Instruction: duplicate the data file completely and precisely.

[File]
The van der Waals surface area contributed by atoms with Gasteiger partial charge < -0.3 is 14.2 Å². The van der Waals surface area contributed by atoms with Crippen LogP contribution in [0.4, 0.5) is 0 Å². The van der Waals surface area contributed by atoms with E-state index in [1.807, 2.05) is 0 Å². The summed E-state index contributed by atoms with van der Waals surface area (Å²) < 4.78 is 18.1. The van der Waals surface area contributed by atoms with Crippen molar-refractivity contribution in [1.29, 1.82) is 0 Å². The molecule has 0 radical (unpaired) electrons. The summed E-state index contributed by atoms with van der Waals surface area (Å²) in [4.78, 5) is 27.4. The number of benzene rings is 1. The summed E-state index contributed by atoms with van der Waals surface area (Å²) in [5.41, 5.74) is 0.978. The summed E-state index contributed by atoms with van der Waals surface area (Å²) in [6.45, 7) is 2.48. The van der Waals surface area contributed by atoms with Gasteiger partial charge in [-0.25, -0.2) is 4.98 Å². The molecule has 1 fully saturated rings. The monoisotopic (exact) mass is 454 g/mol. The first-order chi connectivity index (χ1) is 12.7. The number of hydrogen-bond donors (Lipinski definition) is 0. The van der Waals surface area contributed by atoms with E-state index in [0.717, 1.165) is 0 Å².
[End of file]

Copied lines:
The van der Waals surface area contributed by atoms with Gasteiger partial charge < -0.3 is 14.2 Å². The van der Waals surface area contributed by atoms with Crippen LogP contribution in [0.4, 0.5) is 0 Å². The van der Waals surface area contributed by atoms with E-state index in [1.807, 2.05) is 0 Å². The summed E-state index contributed by atoms with van der Waals surface area (Å²) < 4.78 is 18.1. The van der Waals surface area contributed by atoms with Crippen molar-refractivity contribution in [1.29, 1.82) is 0 Å². The molecule has 0 radical (unpaired) electrons. The summed E-state index contributed by atoms with van der Waals surface area (Å²) in [4.78, 5) is 27.4. The number of benzene rings is 1. The summed E-state index contributed by atoms with van der Waals surface area (Å²) in [5.41, 5.74) is 0.978. The summed E-state index contributed by atoms with van der Waals surface area (Å²) in [6.45, 7) is 2.48. The van der Waals surface area contributed by atoms with Gasteiger partial charge in [-0.25, -0.2) is 4.98 Å². The molecule has 1 fully saturated rings. The monoisotopic (exact) mass is 454 g/mol. The first-order chi connectivity index (χ1) is 12.7. The number of hydrogen-bond donors (Lipinski definition) is 0. The van der Waals surface area contributed by atoms with E-state index in [0.717, 1.165) is 0 Å².